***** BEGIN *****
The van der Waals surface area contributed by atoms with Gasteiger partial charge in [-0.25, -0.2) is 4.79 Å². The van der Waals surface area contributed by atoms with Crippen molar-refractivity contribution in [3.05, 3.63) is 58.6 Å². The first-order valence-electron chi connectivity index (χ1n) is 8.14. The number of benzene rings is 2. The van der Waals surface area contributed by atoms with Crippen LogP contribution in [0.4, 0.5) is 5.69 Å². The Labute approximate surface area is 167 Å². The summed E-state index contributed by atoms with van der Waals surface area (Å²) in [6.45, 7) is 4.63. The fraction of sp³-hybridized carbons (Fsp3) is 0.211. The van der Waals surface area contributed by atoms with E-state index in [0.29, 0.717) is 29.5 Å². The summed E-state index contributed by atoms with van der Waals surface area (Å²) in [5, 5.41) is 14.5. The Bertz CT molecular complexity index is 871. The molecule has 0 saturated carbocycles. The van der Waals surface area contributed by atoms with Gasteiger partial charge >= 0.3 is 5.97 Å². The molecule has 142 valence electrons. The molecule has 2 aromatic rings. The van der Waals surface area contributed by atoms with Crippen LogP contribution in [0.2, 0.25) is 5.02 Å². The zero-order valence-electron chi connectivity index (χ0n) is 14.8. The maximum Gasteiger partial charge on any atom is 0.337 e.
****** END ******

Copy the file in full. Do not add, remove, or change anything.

The van der Waals surface area contributed by atoms with Gasteiger partial charge in [-0.25, -0.2) is 4.79 Å². The van der Waals surface area contributed by atoms with Crippen molar-refractivity contribution in [3.05, 3.63) is 58.6 Å². The first-order valence-electron chi connectivity index (χ1n) is 8.14. The number of benzene rings is 2. The van der Waals surface area contributed by atoms with Crippen LogP contribution in [0.4, 0.5) is 5.69 Å². The Labute approximate surface area is 167 Å². The summed E-state index contributed by atoms with van der Waals surface area (Å²) in [6.45, 7) is 4.63. The fraction of sp³-hybridized carbons (Fsp3) is 0.211. The van der Waals surface area contributed by atoms with E-state index in [0.29, 0.717) is 29.5 Å². The summed E-state index contributed by atoms with van der Waals surface area (Å²) in [5, 5.41) is 14.5. The Bertz CT molecular complexity index is 871. The molecule has 0 saturated carbocycles. The van der Waals surface area contributed by atoms with Gasteiger partial charge >= 0.3 is 5.97 Å². The molecule has 142 valence electrons. The molecule has 2 aromatic rings. The van der Waals surface area contributed by atoms with Crippen LogP contribution in [0.2, 0.25) is 5.02 Å². The zero-order valence-electron chi connectivity index (χ0n) is 14.8. The maximum Gasteiger partial charge on any atom is 0.337 e.